What are bunions?

The word “bunion” comes from the Greek word for turnip. A bunion develops on the inside of the foot on the joint at the base of the big toe, and typically looks red and swollen, like a turnip. A bunion is a painful, bony bump and is referred to medically as hallux valgus. Bunions develop at the metatarsophalangeal joint (MTP) where the first long bone of the foot (metatarsal) joins the first bone of the toe (called the phalanx). They are formed when the bones that make up the MTP joint move out of place and cause the phalanx bones of the big toe to angle toward the second toe. The MTP joint protrudes from the inside of the forefoot and enlarges, developing a bony bump. The experts at BICMD have extensive experience in diagnosing and treating bunions. They can consult with you through their state-of-the-art telemedicine platform and can give you the best treatment advice for your foot condition and bunions. Many individuals who are suffering with bunions consult them for a second opinion and to learn of the newest treatments available.

What causes bunions?

Bunions can be an inherited trait. Some individuals inherit feet that are more likely to develop bunions due to their shape and structure. Other causes of bunions include:

  • Wearing poorly fitting shoes with a small toe box. Narrow, pointed shoes that force the toes into an unnatural position can contribute to the formation of bunions.
  • Inflammatory conditions such as rheumatoid arthritis
  • Having low arches, flat feet and loose joints
  • Standing for long periods of time
  • Deformities, often seen at birth
  • Foot injury

Are there different types of bunions?

There are different types of bunions and the causes of them can vary. Other types of bunions are:

  • Adolescent bunions – Formed in children, most commonly girls, age 10 to 15. Adolescent bunions are often genetic and run in families.
  • Bunionette – Also called “tailor’s bunion” occurs on the outside of the foot, near the little toe. Bunionettes are caused by an inherited faulty mechanical structure of the foot.

What are the symptoms of a bunion?

The symptoms are similar in bunions, adolescent bunions and in bunionettes. Symptoms may include:

  • Redness and irritation at the MTP joint
  • Pain, tenderness, swelling
  • Physical deformity – the big toe turns toward the second toe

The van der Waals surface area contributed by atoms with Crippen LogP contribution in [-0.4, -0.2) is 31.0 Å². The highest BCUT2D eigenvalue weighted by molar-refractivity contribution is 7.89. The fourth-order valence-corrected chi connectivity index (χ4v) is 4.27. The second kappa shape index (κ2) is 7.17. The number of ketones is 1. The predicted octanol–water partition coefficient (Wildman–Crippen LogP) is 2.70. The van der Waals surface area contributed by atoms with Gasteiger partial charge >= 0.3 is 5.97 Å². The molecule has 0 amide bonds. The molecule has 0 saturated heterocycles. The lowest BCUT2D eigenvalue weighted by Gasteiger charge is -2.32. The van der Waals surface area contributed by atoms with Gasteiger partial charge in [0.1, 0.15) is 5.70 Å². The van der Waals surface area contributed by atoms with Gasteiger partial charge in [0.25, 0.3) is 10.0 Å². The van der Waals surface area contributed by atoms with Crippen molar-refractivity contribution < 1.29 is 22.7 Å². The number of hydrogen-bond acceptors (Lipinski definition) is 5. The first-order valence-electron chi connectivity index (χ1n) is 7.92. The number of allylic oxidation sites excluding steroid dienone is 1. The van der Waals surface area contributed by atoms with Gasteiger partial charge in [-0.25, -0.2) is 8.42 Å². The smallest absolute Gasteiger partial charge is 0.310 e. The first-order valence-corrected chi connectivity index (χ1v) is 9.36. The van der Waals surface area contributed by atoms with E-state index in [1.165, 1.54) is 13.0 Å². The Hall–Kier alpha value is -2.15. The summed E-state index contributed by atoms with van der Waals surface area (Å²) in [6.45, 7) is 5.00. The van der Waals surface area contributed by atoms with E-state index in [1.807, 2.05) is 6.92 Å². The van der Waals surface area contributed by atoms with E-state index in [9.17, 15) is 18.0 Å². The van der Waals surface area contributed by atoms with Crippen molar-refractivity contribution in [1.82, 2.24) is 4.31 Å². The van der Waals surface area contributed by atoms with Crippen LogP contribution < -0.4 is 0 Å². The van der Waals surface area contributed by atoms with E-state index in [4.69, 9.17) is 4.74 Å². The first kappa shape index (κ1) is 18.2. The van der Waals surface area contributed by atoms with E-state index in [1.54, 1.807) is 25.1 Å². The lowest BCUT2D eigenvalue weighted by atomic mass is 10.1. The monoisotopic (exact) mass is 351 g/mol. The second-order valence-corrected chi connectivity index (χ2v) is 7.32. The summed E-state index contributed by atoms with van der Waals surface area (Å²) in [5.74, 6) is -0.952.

• A bump or bone protrusion on the side of the foot
  • Thick skin or a callus on the bottom of the big toe
  • Corns or calluses on the second toe or where the toes rub together
  • Limited movement of the big toe, stiffness
  • Difficulty walking

How are bunions diagnosed?

The experts at BICMD can evaluate the condition and health of your foot through an x-ray. An x-ray will detail the severity of the bunion and pinpoint its cause. They will also check the alignment of your toes and look for damage to the MTP joint. Our “best in class” orthopedic foot specialists have extensive experience in diagnosing bunions and in helping you formulate a plan to correct this painful condition.

What is the treatment for bunions?

Non-surgical treatment:

Depending on the severity of your bunions, non-surgical treatments can often help relieve pain and restore mobility. Non-surgical treatment includes:

  • Ice – Helps with inflammation and pain
  • Medication – such as NSAIDs, or non-steroidal anti-inflammatory drugs
  • Orthotic devices – Toes spacers or special shoe inserts can take the pressure off toes and relieve pain.
  • Corticosteroid injections
  • Padding
  • Shoe modifications – avoiding shoes that are too tight, or pointed

Surgical treatments:

Surgery may be recommended if conservative treatments have failed to alleviate pain. There are many different types of surgical treatment for bunions and our experts can help guide you to choose the best one for your specific foot condition. Bunion surgery can cause a lot of time off work and off of your feet and should be carefully considered. A consultation and second opinion through our telemedicine platform can save you time, money and unnecessary treatment.

Surgical treatments that may be recommended are:

  • Bunionectomy
  • Osteotomy
  • Shaving of the protruding bone
  • Bone fusion

For more information about bunions, bunionettes, or if you would like to receive an expert consultation, and treatment options for your bunions, please contact our specialists, by clicking on “Connect With a Doctor.” You will be connected to one of our orthopedic telemedicine experts through our state-of-the-art telemedicine platform.